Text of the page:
After completing this section, you should be able to
- compare the reactivity of a typical alkene with that of benzene.
- Use the heat of hydrogenation data to show that benzene is more stable than might be expected for “cyclohexatriene.”
- state the length of the carbon-carbon bonds in benzene, and compare this length with those of bonds found in other hydrocarbons.
- describe the geometry of the benzene molecule.
- describe the structure of benzene in terms of resonance.
- describe the structure of benzene in terms of molecular orbital theory.
- draw a molecular orbital diagram for benzene.
Make certain that you can define, and use in context, the key term below.
You may wish to review Sections 1.5 and 14.1 before you begin to study this section.
Note that the figure showing the molecular orbitals of benzene has two bonding (π2 and π3) and two anti-bonding (π* and π5*) orbital pairs at the same energy levels. Orbitals with the same energy are described as degenerate orbitals.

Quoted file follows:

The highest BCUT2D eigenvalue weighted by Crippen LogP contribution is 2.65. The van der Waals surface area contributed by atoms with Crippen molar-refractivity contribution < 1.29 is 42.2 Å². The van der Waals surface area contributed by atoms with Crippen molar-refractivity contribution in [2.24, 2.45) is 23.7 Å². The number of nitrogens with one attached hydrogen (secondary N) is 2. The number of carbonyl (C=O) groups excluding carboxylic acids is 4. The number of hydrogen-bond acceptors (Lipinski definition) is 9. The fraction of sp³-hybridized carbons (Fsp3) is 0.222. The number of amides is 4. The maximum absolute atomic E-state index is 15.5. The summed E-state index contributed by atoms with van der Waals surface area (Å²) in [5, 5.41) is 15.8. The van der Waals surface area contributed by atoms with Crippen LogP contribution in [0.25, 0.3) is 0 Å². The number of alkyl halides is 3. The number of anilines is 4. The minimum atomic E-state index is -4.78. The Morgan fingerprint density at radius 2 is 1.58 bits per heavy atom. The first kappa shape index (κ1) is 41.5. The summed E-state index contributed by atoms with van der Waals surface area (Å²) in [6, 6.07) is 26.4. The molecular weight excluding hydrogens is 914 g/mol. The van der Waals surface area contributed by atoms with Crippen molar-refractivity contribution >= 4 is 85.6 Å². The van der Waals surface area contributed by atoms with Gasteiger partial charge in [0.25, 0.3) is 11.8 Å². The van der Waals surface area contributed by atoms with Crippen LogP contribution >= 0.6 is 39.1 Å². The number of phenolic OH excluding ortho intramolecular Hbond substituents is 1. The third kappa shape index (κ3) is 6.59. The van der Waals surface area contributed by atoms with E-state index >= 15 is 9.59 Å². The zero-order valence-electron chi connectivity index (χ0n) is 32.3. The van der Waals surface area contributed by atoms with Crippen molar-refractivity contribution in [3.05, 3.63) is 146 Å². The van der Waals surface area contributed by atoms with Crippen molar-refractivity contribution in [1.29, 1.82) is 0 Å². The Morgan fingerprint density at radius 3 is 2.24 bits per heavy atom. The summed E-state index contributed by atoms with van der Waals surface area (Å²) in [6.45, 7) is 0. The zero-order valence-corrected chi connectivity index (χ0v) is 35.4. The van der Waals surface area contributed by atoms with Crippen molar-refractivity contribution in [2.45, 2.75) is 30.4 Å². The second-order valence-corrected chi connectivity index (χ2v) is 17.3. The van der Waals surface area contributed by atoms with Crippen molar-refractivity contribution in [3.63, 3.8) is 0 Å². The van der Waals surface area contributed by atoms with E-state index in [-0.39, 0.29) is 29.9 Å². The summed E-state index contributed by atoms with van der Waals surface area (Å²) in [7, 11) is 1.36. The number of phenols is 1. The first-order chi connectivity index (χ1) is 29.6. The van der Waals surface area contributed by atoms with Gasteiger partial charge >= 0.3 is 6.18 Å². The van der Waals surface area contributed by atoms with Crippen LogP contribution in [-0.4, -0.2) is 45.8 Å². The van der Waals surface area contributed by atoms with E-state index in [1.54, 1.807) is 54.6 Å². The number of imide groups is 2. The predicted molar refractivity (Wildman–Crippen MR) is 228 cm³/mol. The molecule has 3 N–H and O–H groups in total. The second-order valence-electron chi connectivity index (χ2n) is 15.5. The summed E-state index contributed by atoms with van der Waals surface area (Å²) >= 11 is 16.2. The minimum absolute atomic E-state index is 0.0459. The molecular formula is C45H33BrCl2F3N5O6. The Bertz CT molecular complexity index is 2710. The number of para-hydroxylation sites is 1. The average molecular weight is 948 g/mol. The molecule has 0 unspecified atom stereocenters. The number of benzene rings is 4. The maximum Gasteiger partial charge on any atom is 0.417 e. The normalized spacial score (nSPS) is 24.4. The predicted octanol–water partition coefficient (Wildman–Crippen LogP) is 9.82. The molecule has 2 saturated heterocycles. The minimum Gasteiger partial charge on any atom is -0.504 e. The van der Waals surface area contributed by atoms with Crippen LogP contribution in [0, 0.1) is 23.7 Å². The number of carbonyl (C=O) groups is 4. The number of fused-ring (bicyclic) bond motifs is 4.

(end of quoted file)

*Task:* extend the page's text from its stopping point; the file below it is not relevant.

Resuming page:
Among the many distinctive features of benzene, its aromaticity is the major contributor to why it is so unreactive. This section will try to clarify the theory of aromaticity and why aromaticity gives unique qualities that make these conjugated alkenes inert to compounds such as Br2 and even hydrochloric acid. It will also go into detail about the unusually large resonance energy due to the six conjugated carbons of benzene.
The delocalization of the p-orbital carbons on the sp2 hybridized carbons is what gives the aromatic qualities of benzene.
This diagram shows one of the molecular orbitals containing two of the delocalized electrons, which may be found anywhere within the two "doughnuts". The other molecular orbitals are almost never drawn.
- Benzene (\(C_6H_6\)) is a planar molecule containing a ring of six carbon atoms, each with a hydrogen atom attached.